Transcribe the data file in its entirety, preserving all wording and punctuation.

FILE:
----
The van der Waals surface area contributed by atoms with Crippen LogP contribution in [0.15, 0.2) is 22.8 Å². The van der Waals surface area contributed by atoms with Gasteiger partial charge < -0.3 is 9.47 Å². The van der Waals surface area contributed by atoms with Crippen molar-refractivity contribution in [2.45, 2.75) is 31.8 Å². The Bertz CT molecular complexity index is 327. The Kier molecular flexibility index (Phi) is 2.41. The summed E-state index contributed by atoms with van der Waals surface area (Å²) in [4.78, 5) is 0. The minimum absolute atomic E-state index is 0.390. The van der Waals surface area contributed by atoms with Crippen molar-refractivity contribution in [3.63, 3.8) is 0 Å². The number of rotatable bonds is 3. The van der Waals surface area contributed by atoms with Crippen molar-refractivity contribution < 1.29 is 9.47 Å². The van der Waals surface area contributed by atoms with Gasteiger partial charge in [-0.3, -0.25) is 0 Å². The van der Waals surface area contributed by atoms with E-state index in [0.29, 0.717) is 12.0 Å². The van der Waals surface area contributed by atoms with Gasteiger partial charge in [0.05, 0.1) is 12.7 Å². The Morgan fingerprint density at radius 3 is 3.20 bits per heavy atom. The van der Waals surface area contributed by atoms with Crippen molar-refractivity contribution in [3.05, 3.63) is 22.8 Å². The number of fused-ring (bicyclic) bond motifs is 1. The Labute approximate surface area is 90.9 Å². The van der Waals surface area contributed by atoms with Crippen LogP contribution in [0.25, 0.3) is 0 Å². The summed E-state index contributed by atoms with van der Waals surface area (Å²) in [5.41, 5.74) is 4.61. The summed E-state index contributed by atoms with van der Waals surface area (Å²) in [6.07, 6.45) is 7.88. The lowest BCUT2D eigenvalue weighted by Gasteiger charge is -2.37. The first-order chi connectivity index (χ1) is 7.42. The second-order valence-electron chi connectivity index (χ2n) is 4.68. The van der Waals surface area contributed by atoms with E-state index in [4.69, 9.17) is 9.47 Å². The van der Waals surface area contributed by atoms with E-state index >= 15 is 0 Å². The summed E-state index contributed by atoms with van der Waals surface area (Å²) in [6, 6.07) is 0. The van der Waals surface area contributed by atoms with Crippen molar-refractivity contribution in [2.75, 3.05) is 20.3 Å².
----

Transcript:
The van der Waals surface area contributed by atoms with Crippen LogP contribution in [0.15, 0.2) is 22.8 Å². The van der Waals surface area contributed by atoms with Gasteiger partial charge < -0.3 is 9.47 Å². The van der Waals surface area contributed by atoms with Crippen molar-refractivity contribution in [2.45, 2.75) is 31.8 Å². The Bertz CT molecular complexity index is 327. The Kier molecular flexibility index (Phi) is 2.41. The summed E-state index contributed by atoms with van der Waals surface area (Å²) in [4.78, 5) is 0. The minimum absolute atomic E-state index is 0.390. The van der Waals surface area contributed by atoms with Crippen molar-refractivity contribution in [3.63, 3.8) is 0 Å². The number of rotatable bonds is 3. The van der Waals surface area contributed by atoms with Crippen molar-refractivity contribution < 1.29 is 9.47 Å². The van der Waals surface area contributed by atoms with Gasteiger partial charge in [-0.3, -0.25) is 0 Å². The van der Waals surface area contributed by atoms with E-state index in [0.29, 0.717) is 12.0 Å². The van der Waals surface area contributed by atoms with Gasteiger partial charge in [0.05, 0.1) is 12.7 Å². The Morgan fingerprint density at radius 3 is 3.20 bits per heavy atom. The van der Waals surface area contributed by atoms with Crippen molar-refractivity contribution in [3.05, 3.63) is 22.8 Å². The number of fused-ring (bicyclic) bond motifs is 1. The Labute approximate surface area is 90.9 Å². The van der Waals surface area contributed by atoms with Crippen LogP contribution in [0.25, 0.3) is 0 Å². The summed E-state index contributed by atoms with van der Waals surface area (Å²) in [5.41, 5.74) is 4.61. The summed E-state index contributed by atoms with van der Waals surface area (Å²) in [6.07, 6.45) is 7.88. The lowest BCUT2D eigenvalue weighted by Gasteiger charge is -2.37. The first-order chi connectivity index (χ1) is 7.42. The second-order valence-electron chi connectivity index (χ2n) is 4.68. The van der Waals surface area contributed by atoms with E-state index in [4.69, 9.17) is 9.47 Å². The van der Waals surface area contributed by atoms with E-state index >= 15 is 0 Å². The summed E-state index contributed by atoms with van der Waals surface area (Å²) in [6, 6.07) is 0. The van der Waals surface area contributed by atoms with Crippen molar-refractivity contribution in [2.75, 3.05) is 20.3 Å².